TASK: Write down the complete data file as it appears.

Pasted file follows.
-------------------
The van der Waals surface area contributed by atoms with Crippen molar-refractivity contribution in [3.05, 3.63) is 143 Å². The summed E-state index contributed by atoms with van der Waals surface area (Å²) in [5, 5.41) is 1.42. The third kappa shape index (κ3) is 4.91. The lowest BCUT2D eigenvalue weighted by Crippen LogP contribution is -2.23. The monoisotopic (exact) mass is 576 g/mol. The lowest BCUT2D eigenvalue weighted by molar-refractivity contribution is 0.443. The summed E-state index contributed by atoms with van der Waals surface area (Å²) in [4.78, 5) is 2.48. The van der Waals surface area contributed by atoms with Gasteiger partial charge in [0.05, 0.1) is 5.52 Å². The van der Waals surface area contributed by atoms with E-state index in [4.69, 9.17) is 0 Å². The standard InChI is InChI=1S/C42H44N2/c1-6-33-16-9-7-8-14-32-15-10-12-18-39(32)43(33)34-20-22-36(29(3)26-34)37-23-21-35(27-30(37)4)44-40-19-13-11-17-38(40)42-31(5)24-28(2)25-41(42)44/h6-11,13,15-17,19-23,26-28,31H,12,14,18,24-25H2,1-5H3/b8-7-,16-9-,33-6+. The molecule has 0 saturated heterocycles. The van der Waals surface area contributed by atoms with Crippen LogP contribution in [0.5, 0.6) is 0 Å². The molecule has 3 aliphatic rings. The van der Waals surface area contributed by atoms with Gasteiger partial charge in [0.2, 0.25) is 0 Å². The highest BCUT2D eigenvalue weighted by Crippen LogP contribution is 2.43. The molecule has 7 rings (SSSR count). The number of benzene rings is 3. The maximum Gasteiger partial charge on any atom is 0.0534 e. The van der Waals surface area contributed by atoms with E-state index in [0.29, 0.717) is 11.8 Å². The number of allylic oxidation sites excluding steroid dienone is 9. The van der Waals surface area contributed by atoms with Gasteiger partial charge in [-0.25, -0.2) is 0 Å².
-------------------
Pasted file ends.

The van der Waals surface area contributed by atoms with Crippen molar-refractivity contribution in [3.05, 3.63) is 143 Å². The summed E-state index contributed by atoms with van der Waals surface area (Å²) in [5, 5.41) is 1.42. The third kappa shape index (κ3) is 4.91. The lowest BCUT2D eigenvalue weighted by Crippen LogP contribution is -2.23. The monoisotopic (exact) mass is 576 g/mol. The lowest BCUT2D eigenvalue weighted by molar-refractivity contribution is 0.443. The summed E-state index contributed by atoms with van der Waals surface area (Å²) in [4.78, 5) is 2.48. The van der Waals surface area contributed by atoms with Gasteiger partial charge in [0.05, 0.1) is 5.52 Å². The van der Waals surface area contributed by atoms with E-state index in [4.69, 9.17) is 0 Å². The standard InChI is InChI=1S/C42H44N2/c1-6-33-16-9-7-8-14-32-15-10-12-18-39(32)43(33)34-20-22-36(29(3)26-34)37-23-21-35(27-30(37)4)44-40-19-13-11-17-38(40)42-31(5)24-28(2)25-41(42)44/h6-11,13,15-17,19-23,26-28,31H,12,14,18,24-25H2,1-5H3/b8-7-,16-9-,33-6+. The molecule has 0 saturated heterocycles. The van der Waals surface area contributed by atoms with Crippen LogP contribution in [0.5, 0.6) is 0 Å². The molecule has 3 aliphatic rings. The van der Waals surface area contributed by atoms with Gasteiger partial charge in [0.2, 0.25) is 0 Å². The highest BCUT2D eigenvalue weighted by Crippen LogP contribution is 2.43. The molecule has 7 rings (SSSR count). The number of benzene rings is 3. The maximum Gasteiger partial charge on any atom is 0.0534 e. The van der Waals surface area contributed by atoms with E-state index in [0.29, 0.717) is 11.8 Å². The number of allylic oxidation sites excluding steroid dienone is 9. The van der Waals surface area contributed by atoms with Gasteiger partial charge in [-0.25, -0.2) is 0 Å².